The Runyon Group has been exercising its developmental muscle.
The real estate firm, which has offices in Los Angeles and New York, is set to unveil Platform this week. Platform — the first development project for Runyon — is the reimagining of a four-acre site called the Hayden Tract in Culver City, Calif., that once served as an auto dealership space in the Sixties, according to Joseph Miller, Runyon’s cofounder and lifelong Culver City resident. His family owned one of the auto dealerships that the tract housed.
Runyon is one of the developers for the Hayden site, a former industrial zone in Culver City that fell into disarray in the Seventies. Through some recent redevelopment, the neighborhood has become a destination stop for restaurants and art galleries, as well as office space for media and advertising firms.
The Platform site is right next to the Culver City station of the Metro Expo Line. The project will feature retail space that includes fashion boutiques, along with freestanding buildings. Along with other parts of Hayden that have been developed, the entire tract is essentially a revamped campus that houses residential and office space and retail shops.
Miller said that Runyon acquired the site Platform sits on in 2010. He lined up financing for the development and has been working with Abramson Teiger Architects to create the look for the open-air concept site, a project that includes restoration of existing structures as well as the addition of some new ones. The result is a new Los Angeles site that combines fashion, art and culinary talent. Some of the spaces have become creative lofts for firms in the entertainment, media and fashion industries. Runyon is managing the entire development process from concept to development, leasing and management.
Walter Loeb, a former retail analyst and now consultant, said new developments such as Platform that have a lifestyle theme — in this case an eclectic creative backdrop — are what can now better attract and serve consumers, adding that it can’t be all about just shopping anymore. “You need better restaurants and lifestyle merchandising in the malls. When you think about it, most of the traditional malls are still very traditional. They’ve not changed enough to make it an entertainment center. They need to be more of a place to be because your friends are there,” Loeb explained.
David Fishbein, Runyon’s other cofounder, said the partners spend half their time on development projects and the other half on the brokerage-leasing component of their business. Runyon works with about 10 designers on their retail growth strategies. On the development side, it only works on one project at a time and will likely be tied up with the Culver City project for some time to come. “We purchased a couple of additional sites next to Platform. The first phase is a $75 million project,” he said.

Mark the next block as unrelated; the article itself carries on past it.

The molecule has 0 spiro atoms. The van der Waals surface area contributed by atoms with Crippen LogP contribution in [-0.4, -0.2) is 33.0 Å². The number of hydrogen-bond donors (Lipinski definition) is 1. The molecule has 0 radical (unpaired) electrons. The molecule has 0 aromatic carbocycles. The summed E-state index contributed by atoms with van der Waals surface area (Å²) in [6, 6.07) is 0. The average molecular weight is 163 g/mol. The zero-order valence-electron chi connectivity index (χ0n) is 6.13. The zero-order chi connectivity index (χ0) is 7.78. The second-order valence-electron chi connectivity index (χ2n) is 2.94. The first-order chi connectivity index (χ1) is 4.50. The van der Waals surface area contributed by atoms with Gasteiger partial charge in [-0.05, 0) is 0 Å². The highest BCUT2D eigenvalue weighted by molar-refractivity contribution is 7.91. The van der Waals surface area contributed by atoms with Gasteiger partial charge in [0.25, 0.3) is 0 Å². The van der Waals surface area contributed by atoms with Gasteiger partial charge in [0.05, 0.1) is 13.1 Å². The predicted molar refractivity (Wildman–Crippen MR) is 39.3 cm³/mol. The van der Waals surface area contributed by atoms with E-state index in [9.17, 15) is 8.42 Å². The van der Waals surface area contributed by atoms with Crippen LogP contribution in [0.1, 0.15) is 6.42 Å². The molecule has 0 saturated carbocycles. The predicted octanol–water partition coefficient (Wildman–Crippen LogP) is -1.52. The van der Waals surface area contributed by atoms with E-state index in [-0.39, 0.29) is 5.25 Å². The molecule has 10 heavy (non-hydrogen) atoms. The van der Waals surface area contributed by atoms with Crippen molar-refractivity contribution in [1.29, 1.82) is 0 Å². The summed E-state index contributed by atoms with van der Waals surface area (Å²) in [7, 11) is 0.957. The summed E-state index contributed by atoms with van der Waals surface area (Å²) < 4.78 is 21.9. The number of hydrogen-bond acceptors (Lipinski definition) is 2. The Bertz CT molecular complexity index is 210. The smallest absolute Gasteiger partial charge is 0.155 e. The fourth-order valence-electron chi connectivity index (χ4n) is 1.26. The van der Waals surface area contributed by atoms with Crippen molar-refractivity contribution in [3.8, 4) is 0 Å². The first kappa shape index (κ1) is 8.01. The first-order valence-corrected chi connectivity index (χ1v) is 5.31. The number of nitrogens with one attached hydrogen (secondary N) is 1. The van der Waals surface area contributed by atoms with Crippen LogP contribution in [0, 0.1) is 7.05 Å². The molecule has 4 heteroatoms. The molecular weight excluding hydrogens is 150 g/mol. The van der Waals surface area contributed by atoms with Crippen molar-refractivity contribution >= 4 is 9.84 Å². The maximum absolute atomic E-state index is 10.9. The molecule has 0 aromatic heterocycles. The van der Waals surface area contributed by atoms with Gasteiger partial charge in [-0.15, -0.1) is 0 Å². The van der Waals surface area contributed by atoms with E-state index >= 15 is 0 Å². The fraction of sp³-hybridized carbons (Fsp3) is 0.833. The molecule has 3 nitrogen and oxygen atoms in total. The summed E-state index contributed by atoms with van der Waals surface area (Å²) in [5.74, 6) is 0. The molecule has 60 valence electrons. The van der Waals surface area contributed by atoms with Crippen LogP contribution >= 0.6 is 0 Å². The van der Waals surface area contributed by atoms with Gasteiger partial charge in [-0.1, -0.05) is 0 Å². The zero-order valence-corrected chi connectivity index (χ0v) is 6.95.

Brands that have signed on include Velvet by Graham & Spencer, the Southern California contemporary fashion label known for combining a touch of edge to its laid-back luxury looks. Henry Hirschowitz, chief executive officer of Velvet, said, “For us, this was a no-brainer. It’s a great location. We have our office across the street. The area has become a destination [spot] in the neighborhood. There is a local art scene with some great galleries, so the artists have followed here. People come for the food scene because there are good-caliber restaurants and the living spaces are desirable.”
Another fashion firm is Nevena Borissova’s Curve, with the Platform site slated to be Curve’s flagship lifestyle concept. The store will include a collection of men’s women’s and children’s apparel, home goods, accessories and jewelry, mixing pieces from brands such as Isabel Marant, Balmain, Christopher Kane, IRO, Alexander McQueen and Raquel Allegra.
Also opening at Platform British home designer Tom Dixon’s U.S. flagship store. His only other store is The Dock in London. The site of Dixon’s shop, along with his take on a British tea room, will have the shop and café open up to Borrisova’s multilabel flagship.
Other shops and facilities include, but not limited to: athletic streetwear retailer Kilter; luxury optical brand Linda Farrow; boutique coffee-roasting café concept Blue Bottle Coffee; beauty apothecary Aesop, which will also include an area for spa treatments; leather goods and accessories firm Parabellum, as well as fitness studio SoulCycle and the headquarters for Technicolor’s creative subsidiary MPC, which caters to the digital media and entertainment sectors.
Runyon also is in the early stages of negotiation and outreach on the leasing side of the business for The Row, in downtown Los Angeles. The project involves a reimagining of a space that is more than 30 acres in size.